When I was in high school and college, one of the things that I battled with constantly was the idea that I wasn’t “good enough”. I battled this in almost every area of my life. I saw myself as decent, but not great at pretty much everything. The things that I did care about (sports for example) I worked my tail off to become great. But I never saw myself as arriving at greatness.
Nowhere was this more true than with the opposite sex. I was constantly in the friend zone with the girls that I liked. I thought I was physically not attractive enough. Later I thought I wasn’t making enough money. The list goes on. One of my go to thoughts was, “I’m just not good enough.”
In my last few posts I’ve been talking about how we publicly shame men, even the good ones, from the pulpit and on the internet. Note that I’m talking here about how Christian men shame other men. This doesn’t include all the other people doing it.
Before I say any more, I want to say that I’m not bringing all this up to play some sort of men are the victim card. I’m mainly bringing it up because it’s not effective in any way. Frankly its part of the reason guys don’t go to church. (There are other reasons, but that’s for a different day).
Today I want to venture deeper into the other side of this whole deal. How does the way that Christian men call out good men impact Christian women. While I’ll touch on some ways it affects marriages, my main focus will be for the unmarried.
I’ve shared a lot of things on here about what I’ve seen done wrong in how we talk to/about men – single and married. Let me share about one of the best events I’ve ever been to and why it stood out.
A group held a special event a couple of years ago in a community near me. They hosted a “Father’s Night”. They invited the people from the community to come to the school auditorium to honor some fathers from the community. They first had three very different speakers talk about fatherhood and what it means. Then, get this, they actually honored some fathers with fatherhood awards.
The other day I saw a post on social media as a message to married men. This message was in line with most Christian messaging to men that I’ve seen over and over. The basic message of most of these types of posts are:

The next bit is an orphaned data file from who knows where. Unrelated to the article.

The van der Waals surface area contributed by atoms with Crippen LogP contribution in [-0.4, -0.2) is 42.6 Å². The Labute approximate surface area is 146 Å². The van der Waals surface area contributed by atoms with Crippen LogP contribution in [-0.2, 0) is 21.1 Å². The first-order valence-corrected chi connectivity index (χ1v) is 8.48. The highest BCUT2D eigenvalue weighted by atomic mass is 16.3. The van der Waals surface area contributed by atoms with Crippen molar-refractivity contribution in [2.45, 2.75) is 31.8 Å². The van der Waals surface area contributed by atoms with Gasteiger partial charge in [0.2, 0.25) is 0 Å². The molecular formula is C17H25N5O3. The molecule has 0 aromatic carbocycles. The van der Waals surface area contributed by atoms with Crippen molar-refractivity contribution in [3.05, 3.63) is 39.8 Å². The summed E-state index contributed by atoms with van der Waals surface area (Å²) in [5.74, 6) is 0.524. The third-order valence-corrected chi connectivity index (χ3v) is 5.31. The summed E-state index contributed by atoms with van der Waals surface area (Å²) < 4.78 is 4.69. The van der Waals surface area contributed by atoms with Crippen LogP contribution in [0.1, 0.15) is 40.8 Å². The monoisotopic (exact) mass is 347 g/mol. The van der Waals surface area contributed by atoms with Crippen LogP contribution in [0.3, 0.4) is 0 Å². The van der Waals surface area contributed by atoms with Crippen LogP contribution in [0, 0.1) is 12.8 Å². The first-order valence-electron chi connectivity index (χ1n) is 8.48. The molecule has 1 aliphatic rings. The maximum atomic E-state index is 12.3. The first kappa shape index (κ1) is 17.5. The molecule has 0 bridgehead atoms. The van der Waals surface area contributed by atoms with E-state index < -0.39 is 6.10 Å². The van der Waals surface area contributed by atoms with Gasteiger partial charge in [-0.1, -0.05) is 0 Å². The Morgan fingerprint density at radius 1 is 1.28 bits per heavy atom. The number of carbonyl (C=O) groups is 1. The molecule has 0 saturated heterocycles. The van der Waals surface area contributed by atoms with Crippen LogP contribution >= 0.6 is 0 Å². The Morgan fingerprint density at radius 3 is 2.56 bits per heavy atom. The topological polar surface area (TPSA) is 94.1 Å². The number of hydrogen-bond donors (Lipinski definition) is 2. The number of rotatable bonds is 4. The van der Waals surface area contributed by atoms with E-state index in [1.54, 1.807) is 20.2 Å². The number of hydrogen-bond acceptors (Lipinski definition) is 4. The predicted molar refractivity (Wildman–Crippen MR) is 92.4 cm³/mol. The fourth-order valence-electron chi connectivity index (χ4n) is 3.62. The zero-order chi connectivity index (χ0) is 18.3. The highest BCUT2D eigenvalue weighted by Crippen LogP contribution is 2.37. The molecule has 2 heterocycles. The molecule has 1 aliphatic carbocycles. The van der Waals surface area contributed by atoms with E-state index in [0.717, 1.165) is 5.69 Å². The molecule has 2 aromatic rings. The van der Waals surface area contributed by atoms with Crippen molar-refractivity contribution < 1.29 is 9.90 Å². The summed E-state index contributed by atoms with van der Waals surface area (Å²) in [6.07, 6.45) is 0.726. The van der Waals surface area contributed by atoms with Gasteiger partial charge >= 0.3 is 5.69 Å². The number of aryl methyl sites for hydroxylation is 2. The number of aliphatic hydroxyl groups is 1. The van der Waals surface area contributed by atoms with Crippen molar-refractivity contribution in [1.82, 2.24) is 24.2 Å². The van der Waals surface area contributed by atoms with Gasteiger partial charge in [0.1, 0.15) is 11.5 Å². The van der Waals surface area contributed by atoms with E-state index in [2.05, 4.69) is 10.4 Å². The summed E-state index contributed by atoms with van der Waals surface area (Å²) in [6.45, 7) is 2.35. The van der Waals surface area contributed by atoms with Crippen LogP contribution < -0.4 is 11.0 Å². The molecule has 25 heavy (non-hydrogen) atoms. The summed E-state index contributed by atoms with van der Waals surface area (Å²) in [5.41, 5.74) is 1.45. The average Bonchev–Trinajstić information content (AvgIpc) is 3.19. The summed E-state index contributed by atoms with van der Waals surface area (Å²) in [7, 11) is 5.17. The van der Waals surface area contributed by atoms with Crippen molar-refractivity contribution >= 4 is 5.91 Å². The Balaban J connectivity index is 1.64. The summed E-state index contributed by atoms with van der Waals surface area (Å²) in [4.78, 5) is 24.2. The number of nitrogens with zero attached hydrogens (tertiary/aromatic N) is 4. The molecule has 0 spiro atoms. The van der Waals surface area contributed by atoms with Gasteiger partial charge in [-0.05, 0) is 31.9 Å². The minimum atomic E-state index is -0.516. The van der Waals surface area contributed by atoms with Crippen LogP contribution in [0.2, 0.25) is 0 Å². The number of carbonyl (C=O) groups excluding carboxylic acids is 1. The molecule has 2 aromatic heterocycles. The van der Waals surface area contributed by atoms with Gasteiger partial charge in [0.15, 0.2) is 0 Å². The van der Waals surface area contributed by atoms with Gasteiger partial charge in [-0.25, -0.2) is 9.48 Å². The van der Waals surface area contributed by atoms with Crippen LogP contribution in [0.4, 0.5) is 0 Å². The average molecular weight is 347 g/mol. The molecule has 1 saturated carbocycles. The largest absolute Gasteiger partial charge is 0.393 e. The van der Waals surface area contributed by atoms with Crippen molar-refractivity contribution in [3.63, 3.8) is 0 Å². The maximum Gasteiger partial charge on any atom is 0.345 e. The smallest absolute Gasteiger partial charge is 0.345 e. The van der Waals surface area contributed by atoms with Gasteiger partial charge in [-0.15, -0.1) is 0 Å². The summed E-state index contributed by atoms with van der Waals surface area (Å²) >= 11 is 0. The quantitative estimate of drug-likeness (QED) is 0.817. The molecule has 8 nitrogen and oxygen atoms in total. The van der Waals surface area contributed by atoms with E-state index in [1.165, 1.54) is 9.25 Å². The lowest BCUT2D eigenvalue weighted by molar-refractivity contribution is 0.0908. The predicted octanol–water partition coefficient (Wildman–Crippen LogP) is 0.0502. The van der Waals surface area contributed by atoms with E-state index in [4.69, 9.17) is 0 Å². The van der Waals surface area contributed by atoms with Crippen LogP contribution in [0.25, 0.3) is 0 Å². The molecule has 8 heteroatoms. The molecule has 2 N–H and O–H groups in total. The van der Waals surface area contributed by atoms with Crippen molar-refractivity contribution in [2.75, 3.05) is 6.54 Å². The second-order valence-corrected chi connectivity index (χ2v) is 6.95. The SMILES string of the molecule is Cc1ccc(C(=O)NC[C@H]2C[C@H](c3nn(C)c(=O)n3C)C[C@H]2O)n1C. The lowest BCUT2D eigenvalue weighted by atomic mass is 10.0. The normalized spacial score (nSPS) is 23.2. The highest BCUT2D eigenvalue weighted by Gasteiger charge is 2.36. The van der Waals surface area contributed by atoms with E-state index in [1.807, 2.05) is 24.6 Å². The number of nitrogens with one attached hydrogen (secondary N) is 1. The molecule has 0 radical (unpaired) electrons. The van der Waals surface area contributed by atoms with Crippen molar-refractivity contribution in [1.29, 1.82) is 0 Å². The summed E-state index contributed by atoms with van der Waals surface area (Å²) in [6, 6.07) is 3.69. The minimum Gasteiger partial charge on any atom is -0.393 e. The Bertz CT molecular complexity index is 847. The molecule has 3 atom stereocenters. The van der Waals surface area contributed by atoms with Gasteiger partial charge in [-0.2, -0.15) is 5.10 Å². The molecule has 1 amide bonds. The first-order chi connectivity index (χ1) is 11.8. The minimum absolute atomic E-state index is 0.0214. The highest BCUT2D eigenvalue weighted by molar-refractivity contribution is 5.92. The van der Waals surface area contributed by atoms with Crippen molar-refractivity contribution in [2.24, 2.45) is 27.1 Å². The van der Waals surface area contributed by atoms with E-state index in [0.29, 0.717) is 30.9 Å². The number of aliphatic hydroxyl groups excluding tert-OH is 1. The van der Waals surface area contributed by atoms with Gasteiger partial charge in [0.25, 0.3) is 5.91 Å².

You will know how well you are loving your wife by how she feels (does she feel loved, supported, empowered etc)
You are to be a servant leader not a manipulator or ruler. In other words you’re not in charge.
Be willing to be wrong even if you’re not really wrong. Her truth is the best truth.
Selective reading of Ephesians 5 focusing on how you should love your wife (which is correct however that’s not all that Ephesians 5 says).
Have you ever as a single person had an event happen to you where you realized just how on your own you really are? What I mean is, have you had that moment when you realized, what happens if _______ happens to me?
It can be simple things. I remember one weekend when I was leading a singles conference we were talking about advantages and disadvantages of being married vs. being unmarried. One lady gave a practical example of a disadvantage. She said, “if for example my car breaks down. Who do I call? If you’re married, your spouse might be able to say to their boss, ‘My spouse’s car is broken down, would it be alright if I took an hour and went and got them?’. But that probably isn’t going to work for any other relationship.”
Let me give you one that sort of got my attention. I was in my early thirties. Single, no relationship. This particular day I started feeling pain in my abdominal area. I thought, no big deal. A little indigestion. But it got worse. I went to the gas station to get some gas and thought I’d grab a Sprite. I could barely get out of the car as I was so doubled over.
A few weeks ago I wrote a post about whether or not a single person who is looking for a spouse should budget money for that search. You can read that post here.
Today I want to talk about handling money in general as a single person. I’d like to share some thoughts that I wish more people would have spoken into my life. The truth is a lot of unmarried people, especially younger folks, don’t get a lot of help with this area of life. I’ve often said that if there was one aspect of my over 20 years of adult singleness that I would live differently that it would be how I handled my money.
So there’s a new song out by Marshmallow and Anne-Marie (No I had not heard of them either) called Friends. It’s all over pop radio right now. The song and video encapsulate what we call the Friend zone. In fact it is often called the Friend Zone Anthem.
Now I’ve written extensively about the friend zone and avoiding it here at the blog for years. (Some posts are linked below). But I haven’t written on it in a while and I know that there are a lot of people, especially younger guys, who find themselves in these situations.